What we are telling you is that the LED current is too high at about 15mA in your original circuit.

    The simplest solution is to increase the series resistor value and use a high intensity LED instead.

    These LEDs take only a few mA and give out very bright light.
     
  10. Audioguru

    New Member

    Dec 20, 2007
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    Your transistor will never turn on!
    1) The output of the LM339 is an open collector that can go low but never goes high. it needs the 2.2k resistor R8 changed to 7.5k ohms and to connect from the output of the LM339 to the positive 12V supply, and the base of the transistor to connect to the output of the LM339.
    2) The resistor and capacitor at the emitter of the transistor should be replaced with a 1N4148 diode with its cathode at ground and its anode at the emitter of the transistor.

    The LED will be turn on most of the time. It will turn off when the battery voltage drops below 11.7V. I think that is backwards.
     
  11. iONic

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    Nov 16, 2007
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    The cap/Resistor combination is supposed to make the LED Blink at about 2Hz.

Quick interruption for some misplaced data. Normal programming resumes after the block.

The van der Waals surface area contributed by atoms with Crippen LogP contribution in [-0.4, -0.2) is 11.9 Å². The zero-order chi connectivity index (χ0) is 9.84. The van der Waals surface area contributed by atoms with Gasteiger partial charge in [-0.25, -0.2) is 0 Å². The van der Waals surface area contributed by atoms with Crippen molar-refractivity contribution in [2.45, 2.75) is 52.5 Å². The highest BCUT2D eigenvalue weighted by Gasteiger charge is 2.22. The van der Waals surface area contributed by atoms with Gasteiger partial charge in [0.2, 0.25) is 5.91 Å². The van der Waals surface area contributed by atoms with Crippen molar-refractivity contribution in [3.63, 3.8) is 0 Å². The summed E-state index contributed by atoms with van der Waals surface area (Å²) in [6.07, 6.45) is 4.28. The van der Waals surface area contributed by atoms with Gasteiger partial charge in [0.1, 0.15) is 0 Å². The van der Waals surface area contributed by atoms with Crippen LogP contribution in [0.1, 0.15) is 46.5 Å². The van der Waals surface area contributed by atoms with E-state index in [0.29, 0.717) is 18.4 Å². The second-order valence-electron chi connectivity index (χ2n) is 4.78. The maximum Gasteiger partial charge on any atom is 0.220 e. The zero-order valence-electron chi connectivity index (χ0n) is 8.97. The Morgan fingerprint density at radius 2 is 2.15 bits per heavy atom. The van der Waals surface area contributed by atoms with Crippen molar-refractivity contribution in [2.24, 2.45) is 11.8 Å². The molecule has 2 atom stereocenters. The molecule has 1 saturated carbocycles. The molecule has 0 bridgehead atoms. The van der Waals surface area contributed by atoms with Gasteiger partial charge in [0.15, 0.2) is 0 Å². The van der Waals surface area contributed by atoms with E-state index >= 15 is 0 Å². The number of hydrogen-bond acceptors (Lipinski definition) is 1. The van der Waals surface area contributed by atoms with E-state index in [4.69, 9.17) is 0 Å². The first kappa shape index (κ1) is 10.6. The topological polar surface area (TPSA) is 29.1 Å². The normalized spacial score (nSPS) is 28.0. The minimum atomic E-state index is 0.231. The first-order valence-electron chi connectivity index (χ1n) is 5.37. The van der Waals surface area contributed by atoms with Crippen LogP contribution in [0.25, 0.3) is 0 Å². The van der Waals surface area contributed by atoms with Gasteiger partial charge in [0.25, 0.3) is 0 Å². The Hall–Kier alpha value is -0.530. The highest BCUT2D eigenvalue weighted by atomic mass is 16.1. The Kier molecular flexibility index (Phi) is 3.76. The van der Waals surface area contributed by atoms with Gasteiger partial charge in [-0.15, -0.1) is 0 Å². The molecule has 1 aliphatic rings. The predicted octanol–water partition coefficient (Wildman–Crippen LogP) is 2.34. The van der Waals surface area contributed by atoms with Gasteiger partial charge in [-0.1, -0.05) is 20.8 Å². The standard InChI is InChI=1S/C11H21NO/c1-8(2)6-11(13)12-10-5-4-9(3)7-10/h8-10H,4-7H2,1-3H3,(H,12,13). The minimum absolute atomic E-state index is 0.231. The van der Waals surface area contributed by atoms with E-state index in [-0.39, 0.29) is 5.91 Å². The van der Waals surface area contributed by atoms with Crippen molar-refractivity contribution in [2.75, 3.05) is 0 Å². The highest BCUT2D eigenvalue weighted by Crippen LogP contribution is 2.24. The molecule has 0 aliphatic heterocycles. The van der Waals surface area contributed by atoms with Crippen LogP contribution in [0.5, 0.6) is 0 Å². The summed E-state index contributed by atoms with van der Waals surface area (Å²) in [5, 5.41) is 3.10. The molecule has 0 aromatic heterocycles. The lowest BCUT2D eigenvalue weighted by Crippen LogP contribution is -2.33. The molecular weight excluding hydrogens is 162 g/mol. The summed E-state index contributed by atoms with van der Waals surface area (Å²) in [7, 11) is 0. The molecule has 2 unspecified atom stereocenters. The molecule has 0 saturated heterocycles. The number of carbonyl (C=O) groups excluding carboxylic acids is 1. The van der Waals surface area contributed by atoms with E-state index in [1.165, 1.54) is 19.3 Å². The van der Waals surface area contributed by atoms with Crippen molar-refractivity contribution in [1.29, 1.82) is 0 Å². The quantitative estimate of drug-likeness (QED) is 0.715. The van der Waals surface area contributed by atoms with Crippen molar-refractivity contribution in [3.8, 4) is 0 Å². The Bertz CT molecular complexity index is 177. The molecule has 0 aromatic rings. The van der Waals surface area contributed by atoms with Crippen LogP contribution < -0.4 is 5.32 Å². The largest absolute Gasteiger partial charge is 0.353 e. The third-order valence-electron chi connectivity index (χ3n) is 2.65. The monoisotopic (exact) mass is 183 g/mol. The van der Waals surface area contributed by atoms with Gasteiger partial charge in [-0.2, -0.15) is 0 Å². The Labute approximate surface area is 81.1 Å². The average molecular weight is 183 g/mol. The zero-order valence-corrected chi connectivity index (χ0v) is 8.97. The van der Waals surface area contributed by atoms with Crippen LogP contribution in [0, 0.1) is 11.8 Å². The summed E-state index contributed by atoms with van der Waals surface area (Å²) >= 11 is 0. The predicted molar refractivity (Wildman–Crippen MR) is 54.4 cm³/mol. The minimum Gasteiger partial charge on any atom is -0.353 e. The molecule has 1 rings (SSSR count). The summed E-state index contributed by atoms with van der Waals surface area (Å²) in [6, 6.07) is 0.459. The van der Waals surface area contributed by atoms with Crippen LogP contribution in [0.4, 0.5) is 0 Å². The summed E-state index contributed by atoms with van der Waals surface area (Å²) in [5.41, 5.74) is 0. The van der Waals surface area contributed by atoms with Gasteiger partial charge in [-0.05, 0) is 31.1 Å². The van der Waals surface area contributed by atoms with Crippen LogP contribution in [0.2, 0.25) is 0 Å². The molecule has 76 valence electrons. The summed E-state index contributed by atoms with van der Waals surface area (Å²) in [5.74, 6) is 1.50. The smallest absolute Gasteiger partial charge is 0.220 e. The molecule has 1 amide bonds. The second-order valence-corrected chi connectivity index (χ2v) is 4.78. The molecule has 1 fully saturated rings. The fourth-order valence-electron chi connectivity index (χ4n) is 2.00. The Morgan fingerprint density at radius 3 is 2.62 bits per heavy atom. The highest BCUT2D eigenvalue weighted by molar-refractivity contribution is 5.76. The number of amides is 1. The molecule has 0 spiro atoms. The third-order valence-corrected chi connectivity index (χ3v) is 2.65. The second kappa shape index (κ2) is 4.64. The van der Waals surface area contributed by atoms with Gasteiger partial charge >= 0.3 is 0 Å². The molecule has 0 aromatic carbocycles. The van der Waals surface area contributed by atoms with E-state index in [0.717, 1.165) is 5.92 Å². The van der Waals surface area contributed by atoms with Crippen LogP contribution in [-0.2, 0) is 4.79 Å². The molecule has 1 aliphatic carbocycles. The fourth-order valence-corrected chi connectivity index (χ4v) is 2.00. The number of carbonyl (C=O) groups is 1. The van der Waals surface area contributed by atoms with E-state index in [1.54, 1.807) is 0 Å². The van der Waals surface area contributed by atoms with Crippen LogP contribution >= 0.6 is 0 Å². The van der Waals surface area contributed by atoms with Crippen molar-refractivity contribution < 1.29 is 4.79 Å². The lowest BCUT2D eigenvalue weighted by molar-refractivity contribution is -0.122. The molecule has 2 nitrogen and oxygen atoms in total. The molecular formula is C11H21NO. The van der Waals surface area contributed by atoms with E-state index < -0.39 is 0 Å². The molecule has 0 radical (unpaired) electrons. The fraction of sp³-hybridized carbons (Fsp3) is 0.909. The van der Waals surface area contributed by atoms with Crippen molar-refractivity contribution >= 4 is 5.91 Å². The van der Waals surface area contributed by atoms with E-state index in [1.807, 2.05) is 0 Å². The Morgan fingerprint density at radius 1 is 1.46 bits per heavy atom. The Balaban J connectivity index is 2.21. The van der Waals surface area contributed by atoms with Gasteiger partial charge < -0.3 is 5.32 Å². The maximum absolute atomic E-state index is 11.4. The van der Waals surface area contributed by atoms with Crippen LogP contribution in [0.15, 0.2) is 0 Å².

The Red LED need to stay off until the battery voltage gets below 11.7V
     
  12. Audioguru

    New Member

    Dec 20, 2007
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    no. The capacitor turns the LED off after it blinks only one time. Buy a blinking LED and get rid of the capacitor.

    Of course. Then the transistor should be a PNP type and the circuit needs to be redesigned for it.
     
  13. iONic

    Thread Starter AAC Fanatic!

    Nov 16, 2007
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    Perhaps this:

    [​IMG]

    @AudioGuru
    ...Not sure the function of the diode in the circuit you posted.
     
  14. SgtWookie

    Expert

    Jul 17, 2007
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    You really don't want to discharge a lead-acid battery down that far.

    Look in the Tips & Tricks thread; 4th page, reply 38 I think. There's an image of an Excel spreadsheet. If you discharge your battery below 50%, it's life span will be considerably shorter than if you kept it higher than that.

    The more shallow your discharges, the longer the battery will last.
     
  15. Audioguru

    New Member

    Dec 20, 2007
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    Your new circuit uses the transistor as an emitter-follower that is slow and has a high voltage loss. The LED and its current-limiting resistor should be from the collector to ground so the transistor can switch quickly on and off. Then the PNP transistor needs an additional series 7.5k base resistor.
     
  16. iONic

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    Nov 16, 2007
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    @Sgt, Then 12V should be OK?

    @AG,

    [​IMG]

    Is R7 then necessary?
     
  17. Audioguru

    New Member

    Dec 20, 2007
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    R7 turns off the transistor and pulls up R5.